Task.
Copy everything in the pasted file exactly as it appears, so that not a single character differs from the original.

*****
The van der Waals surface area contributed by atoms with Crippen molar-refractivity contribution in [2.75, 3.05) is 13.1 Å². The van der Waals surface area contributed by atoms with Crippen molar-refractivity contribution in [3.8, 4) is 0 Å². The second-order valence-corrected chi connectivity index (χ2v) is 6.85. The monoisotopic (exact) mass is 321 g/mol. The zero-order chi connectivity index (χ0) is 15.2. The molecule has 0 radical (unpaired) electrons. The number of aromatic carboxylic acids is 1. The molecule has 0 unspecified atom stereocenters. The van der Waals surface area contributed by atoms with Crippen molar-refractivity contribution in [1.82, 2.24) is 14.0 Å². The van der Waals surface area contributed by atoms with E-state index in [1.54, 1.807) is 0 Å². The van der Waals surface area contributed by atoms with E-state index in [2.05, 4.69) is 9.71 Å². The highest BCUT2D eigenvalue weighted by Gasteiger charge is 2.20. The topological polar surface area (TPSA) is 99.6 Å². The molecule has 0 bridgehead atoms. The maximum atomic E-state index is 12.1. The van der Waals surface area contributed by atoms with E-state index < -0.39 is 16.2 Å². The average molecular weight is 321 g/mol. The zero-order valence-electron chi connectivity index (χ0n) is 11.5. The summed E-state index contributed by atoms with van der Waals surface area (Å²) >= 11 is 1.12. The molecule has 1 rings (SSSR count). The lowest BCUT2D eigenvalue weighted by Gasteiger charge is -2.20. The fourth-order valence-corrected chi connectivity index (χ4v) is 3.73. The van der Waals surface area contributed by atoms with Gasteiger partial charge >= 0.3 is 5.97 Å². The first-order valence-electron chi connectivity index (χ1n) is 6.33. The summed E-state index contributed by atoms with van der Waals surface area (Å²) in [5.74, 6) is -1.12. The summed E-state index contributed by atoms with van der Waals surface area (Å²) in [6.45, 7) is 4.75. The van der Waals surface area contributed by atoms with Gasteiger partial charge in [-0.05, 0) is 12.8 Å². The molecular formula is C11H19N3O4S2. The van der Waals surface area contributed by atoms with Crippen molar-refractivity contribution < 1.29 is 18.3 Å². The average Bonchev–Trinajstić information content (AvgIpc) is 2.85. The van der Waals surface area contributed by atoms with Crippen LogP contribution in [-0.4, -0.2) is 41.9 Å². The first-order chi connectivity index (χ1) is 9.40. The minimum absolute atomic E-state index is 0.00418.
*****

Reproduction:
The van der Waals surface area contributed by atoms with Crippen molar-refractivity contribution in [2.75, 3.05) is 13.1 Å². The van der Waals surface area contributed by atoms with Crippen molar-refractivity contribution in [3.8, 4) is 0 Å². The second-order valence-corrected chi connectivity index (χ2v) is 6.85. The monoisotopic (exact) mass is 321 g/mol. The zero-order chi connectivity index (χ0) is 15.2. The molecule has 0 radical (unpaired) electrons. The number of aromatic carboxylic acids is 1. The molecule has 0 unspecified atom stereocenters. The van der Waals surface area contributed by atoms with Crippen molar-refractivity contribution in [1.82, 2.24) is 14.0 Å². The van der Waals surface area contributed by atoms with E-state index in [1.54, 1.807) is 0 Å². The van der Waals surface area contributed by atoms with E-state index in [2.05, 4.69) is 9.71 Å². The highest BCUT2D eigenvalue weighted by Gasteiger charge is 2.20. The topological polar surface area (TPSA) is 99.6 Å². The molecule has 0 bridgehead atoms. The maximum atomic E-state index is 12.1. The van der Waals surface area contributed by atoms with E-state index < -0.39 is 16.2 Å². The average molecular weight is 321 g/mol. The zero-order valence-electron chi connectivity index (χ0n) is 11.5. The summed E-state index contributed by atoms with van der Waals surface area (Å²) >= 11 is 1.12. The molecule has 1 rings (SSSR count). The lowest BCUT2D eigenvalue weighted by Gasteiger charge is -2.20. The fourth-order valence-corrected chi connectivity index (χ4v) is 3.73. The van der Waals surface area contributed by atoms with Gasteiger partial charge >= 0.3 is 5.97 Å². The first-order valence-electron chi connectivity index (χ1n) is 6.33. The summed E-state index contributed by atoms with van der Waals surface area (Å²) in [5.74, 6) is -1.12. The summed E-state index contributed by atoms with van der Waals surface area (Å²) in [6.45, 7) is 4.75. The van der Waals surface area contributed by atoms with Gasteiger partial charge in [-0.05, 0) is 12.8 Å². The molecular formula is C11H19N3O4S2. The van der Waals surface area contributed by atoms with Crippen molar-refractivity contribution < 1.29 is 18.3 Å². The average Bonchev–Trinajstić information content (AvgIpc) is 2.85. The van der Waals surface area contributed by atoms with Crippen LogP contribution in [-0.4, -0.2) is 41.9 Å². The first-order chi connectivity index (χ1) is 9.40. The minimum absolute atomic E-state index is 0.00418.